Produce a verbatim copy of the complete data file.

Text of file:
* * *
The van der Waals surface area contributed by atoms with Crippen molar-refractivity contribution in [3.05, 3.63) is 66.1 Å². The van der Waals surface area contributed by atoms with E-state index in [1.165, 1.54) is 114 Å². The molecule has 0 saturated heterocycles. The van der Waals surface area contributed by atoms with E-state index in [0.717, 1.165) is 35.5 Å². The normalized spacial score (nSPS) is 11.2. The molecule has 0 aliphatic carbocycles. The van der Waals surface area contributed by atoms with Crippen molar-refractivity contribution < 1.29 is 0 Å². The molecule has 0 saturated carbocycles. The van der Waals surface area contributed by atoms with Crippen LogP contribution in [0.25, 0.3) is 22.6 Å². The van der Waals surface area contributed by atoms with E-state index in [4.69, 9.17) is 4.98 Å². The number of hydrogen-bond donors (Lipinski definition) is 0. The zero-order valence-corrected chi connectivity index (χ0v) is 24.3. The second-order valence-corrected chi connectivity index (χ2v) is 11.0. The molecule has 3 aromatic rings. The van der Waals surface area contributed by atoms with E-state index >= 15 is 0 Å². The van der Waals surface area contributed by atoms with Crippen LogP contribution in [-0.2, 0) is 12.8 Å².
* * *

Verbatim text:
The van der Waals surface area contributed by atoms with Crippen molar-refractivity contribution in [3.05, 3.63) is 66.1 Å². The van der Waals surface area contributed by atoms with E-state index in [1.165, 1.54) is 114 Å². The molecule has 0 saturated heterocycles. The van der Waals surface area contributed by atoms with E-state index in [0.717, 1.165) is 35.5 Å². The normalized spacial score (nSPS) is 11.2. The molecule has 0 aliphatic carbocycles. The van der Waals surface area contributed by atoms with Crippen molar-refractivity contribution < 1.29 is 0 Å². The molecule has 0 saturated carbocycles. The van der Waals surface area contributed by atoms with Crippen LogP contribution in [0.25, 0.3) is 22.6 Å². The van der Waals surface area contributed by atoms with E-state index in [4.69, 9.17) is 4.98 Å². The number of hydrogen-bond donors (Lipinski definition) is 0. The zero-order valence-corrected chi connectivity index (χ0v) is 24.3. The second-order valence-corrected chi connectivity index (χ2v) is 11.0. The molecule has 3 aromatic rings. The van der Waals surface area contributed by atoms with E-state index >= 15 is 0 Å². The van der Waals surface area contributed by atoms with Crippen LogP contribution in [-0.2, 0) is 12.8 Å².